Johnny Depp in Sweeney Todd: The Demon Barber of Fleet Street

Sweeney Todd (Sweeney Todd: The Demon Barber Of Fleet Street)

Anyone who has seen director Tim Burton's Sweeney Todd: The Demon Barber of Fleet Street (or the Broadway musical it is based on) knows that Johnny Depp's titular hairdresser is not just some natural born killer. He was falsely convicted of a terrible crime by a judge (Alan Rickman) who wanted to steal his wife, leading him down a vengeful path.

Jaws invading boat.
Jaws invading boat.

The Shark (Jaws)

Like any animal, a shark has to eat and, sometimes, humans just happen to be around when the aquatic apex predator from Jaws is hungry. In fact, as many fans of Steven Spielberg's 1975 blockbuster agree, the story's true villain is the greedy Mayor Larry Vaughn (Murray Hamilton), who keeps Amity Island's beach open despite the warning signs.

The alien queen in Aliens
The alien queen in Aliens

Queen Xenomorph (Aliens)

Out of all the different Xenomorph variations seen in the Alien movies, few would disagree that the Queen is the most terrifying by her appearance alone. Yet, how truly threatening is she when unprovoked? In 1986’s Aliens, she is merely minding her own business laying some eggs until Ellen Ripley (Sigourney Weaver), after rescuing Newt (Carrie Henn), takes a flamethrower to her children. Would that not get you pretty riled up?

The Candyman in Candyman, 1992.
The Candyman in Candyman, 1992.

Daniel Robitaille (Candyman)

Tony Todd's titular urban legend from Candyman was savagely murdered over his romance with a white woman, igniting a vengeful fury that allowed him to live beyond death. The Clive Barker-inspired 1992 thriller's themes of racial discrimination were expanded upon in the 2021 requel, which suggests that people who die unjustly are resurrected as part of the "hive."

Glenn Close in Fatal Attraction
Glenn Close in Fatal Attraction

Alex Forrest (Fatal Attraction)

They say that love makes people do crazy things, even boiling the pet rabbit belonging to the family of the man you had a one-time fling with. Of course, you could argue that Manhattan editor Alex Forrest (Glenn Close) was already mentally unstable before crossing paths with Dan Gallagher (Michael Douglas) in 1987's Fatal Attraction, but the married lawyer should have known better than to toy with a woman’s feelings in the first place.

Lupita Nyong'o in Us
Lupita Nyong'o in Us

The Tethered (Us)

Jordan Peele’s 2019 thriller, Us, comments on classism, as represented by The Tethered — a group of people who really want nothing more than to live a life of their own beyond their underground home, like they surface-dwellers they resemble and have been forced to mimic. Not to mention, the central antagonist, Red (Lupita Nyong'o), absolutely deserves her revenge, given what we discover about her true identity at the end.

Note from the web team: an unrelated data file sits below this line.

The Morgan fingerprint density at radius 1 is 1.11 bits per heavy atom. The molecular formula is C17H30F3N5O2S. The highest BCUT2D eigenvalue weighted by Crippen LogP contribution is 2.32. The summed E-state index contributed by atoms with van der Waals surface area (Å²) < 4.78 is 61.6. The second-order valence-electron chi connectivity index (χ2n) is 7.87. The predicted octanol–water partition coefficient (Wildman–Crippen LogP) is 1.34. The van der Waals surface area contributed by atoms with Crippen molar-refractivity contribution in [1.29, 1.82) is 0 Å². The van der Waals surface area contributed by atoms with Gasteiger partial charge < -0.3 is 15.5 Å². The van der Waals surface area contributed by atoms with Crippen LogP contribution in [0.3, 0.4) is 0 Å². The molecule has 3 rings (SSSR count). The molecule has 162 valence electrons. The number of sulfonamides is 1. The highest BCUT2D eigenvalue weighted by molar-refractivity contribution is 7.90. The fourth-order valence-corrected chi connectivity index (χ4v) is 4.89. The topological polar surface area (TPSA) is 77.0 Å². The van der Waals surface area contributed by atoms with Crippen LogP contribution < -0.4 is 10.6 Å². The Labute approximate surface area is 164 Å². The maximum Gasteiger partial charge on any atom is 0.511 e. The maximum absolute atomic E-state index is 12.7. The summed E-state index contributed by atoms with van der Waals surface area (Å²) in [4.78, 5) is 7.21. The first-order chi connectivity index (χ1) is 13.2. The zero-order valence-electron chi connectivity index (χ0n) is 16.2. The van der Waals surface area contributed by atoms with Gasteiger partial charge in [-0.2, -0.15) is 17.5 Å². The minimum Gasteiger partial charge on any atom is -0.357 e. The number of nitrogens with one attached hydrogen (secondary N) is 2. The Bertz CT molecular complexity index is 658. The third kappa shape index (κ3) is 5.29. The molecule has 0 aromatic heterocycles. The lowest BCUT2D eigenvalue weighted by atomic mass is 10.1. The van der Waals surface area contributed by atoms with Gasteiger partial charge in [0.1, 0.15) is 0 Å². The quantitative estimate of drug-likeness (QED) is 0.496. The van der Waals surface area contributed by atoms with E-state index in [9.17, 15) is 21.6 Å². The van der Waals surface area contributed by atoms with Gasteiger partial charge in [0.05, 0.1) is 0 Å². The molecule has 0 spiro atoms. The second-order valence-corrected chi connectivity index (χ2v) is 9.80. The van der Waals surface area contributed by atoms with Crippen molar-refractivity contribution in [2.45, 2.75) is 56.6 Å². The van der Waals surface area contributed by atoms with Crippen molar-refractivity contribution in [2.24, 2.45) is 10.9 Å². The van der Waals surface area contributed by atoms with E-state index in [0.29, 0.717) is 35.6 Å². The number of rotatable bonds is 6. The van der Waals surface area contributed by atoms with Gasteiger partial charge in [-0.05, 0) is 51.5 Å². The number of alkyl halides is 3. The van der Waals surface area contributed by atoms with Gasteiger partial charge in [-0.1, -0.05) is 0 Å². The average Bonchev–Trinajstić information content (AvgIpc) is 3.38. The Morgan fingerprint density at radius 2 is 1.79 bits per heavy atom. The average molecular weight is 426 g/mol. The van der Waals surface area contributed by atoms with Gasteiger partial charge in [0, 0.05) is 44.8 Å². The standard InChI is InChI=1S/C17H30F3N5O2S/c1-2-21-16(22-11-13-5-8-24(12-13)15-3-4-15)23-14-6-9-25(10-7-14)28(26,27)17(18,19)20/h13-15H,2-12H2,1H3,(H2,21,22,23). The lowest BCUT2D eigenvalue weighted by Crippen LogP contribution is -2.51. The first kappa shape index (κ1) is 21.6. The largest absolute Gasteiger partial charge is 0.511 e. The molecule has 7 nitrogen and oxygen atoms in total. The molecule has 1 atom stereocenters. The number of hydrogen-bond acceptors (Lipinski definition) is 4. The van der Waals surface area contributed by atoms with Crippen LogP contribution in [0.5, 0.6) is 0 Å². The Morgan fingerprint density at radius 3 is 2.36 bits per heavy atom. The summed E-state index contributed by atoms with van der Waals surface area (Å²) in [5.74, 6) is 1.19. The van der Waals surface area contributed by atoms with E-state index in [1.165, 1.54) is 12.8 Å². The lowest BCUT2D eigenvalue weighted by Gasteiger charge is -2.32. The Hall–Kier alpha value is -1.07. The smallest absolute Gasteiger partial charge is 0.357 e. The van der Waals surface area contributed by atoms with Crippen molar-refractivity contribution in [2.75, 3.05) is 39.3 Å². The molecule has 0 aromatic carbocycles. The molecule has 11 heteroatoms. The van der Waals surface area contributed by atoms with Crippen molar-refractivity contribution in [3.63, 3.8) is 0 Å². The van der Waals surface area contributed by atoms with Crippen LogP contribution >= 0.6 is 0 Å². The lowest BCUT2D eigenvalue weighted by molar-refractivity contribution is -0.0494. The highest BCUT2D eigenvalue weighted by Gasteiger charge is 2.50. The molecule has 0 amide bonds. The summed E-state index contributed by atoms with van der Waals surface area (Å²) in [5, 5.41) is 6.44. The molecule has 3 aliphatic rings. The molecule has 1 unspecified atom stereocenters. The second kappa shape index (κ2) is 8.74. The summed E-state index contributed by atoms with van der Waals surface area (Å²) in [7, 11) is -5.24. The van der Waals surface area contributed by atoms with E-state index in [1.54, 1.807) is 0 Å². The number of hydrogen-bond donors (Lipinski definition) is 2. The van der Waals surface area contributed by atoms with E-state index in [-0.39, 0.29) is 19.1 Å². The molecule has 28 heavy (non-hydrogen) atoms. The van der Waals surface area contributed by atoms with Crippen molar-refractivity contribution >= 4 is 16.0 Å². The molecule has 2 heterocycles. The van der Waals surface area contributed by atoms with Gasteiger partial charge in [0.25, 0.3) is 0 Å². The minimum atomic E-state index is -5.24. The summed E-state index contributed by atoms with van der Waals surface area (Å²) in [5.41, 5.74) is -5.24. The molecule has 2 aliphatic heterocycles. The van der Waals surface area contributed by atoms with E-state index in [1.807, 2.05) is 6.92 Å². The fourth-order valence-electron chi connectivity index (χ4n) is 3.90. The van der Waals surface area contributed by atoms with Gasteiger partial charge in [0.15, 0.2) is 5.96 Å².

James McAvoy in Split
James McAvoy in Split

Kevin Wendell Crumb (Split)

In M. Night Shyamalan’s 2016 hit, Split, James McAvoy gives a transcendent performance as Kevin Wendell Crumb, who takes three teenage girls captive in his home. However, the real Kevin — a patient with Dissociative Identity Disorder — actually had nothing to do with the kidnapping, which was really orchestrated by the more villainous personalities living inside him that manifested out of him being subjected to years of abuse.

Ross Noble in Stitches
Ross Noble in Stitches

Stitches (Stitches)

It is very rare to find a creepy clown movie with a sympathetic antagonist, but the horrifying harlequin from the Irish slasher, Stitches, comes closest. It stars comedian Ross Noble in the title role — a birthday clown who falls prey to a fatal joke and, years later, returns to exact revenge on the pranksters who caused his death.

Belial from Basket Case
Belial from Basket Case

Belial Bradley (Basket Case)

The grossly deformed Belial was separated from his twin brother, Duane (Kevin VanHentenryck), against his will, forcing him to be kept hidden in a basket — hence the title of Frank Henenlotter’s 1982 cult classic, Basket Case. If the doctors who performed the procedure had respected the siblings' wishes to remain conjoined, they would still be alive.

William Finley in Phantom Of The Paradise
William Finley in Phantom Of The Paradise

Winslow Leach (Phantom Of The Paradise)

In Brian DePalma's 1974 musical horror comedy movie, Phantom of the Paradise, Winslow Leach (William Finley) is a talented musician whose compositions are stolen by record producer Swan (Paul Williams). After an attempt to stop the situation leaves his face disfigured, he is forced to haunt Swan's concert hall, the Paradise, where he seeks vengeance against him.

Killer from Prom Night
Killer from Prom Night

Alex Hammond (Prom Night)

One of the few teen slashers with a somewhat sympathetic villain is Prom Night, which stars Jamie Lee Curtis and follows a group of teens targeted by a masked killer during the big school dance. Their assailant is actually Alex Hammond (Michael Tough), who wishes to punish the teens in question for causing the death of his sister years earlier.

Clover looks down at the camera menacingly in Cloverfield.
Clover looks down at the camera menacingly in Cloverfield.

Clover (Cloverfield)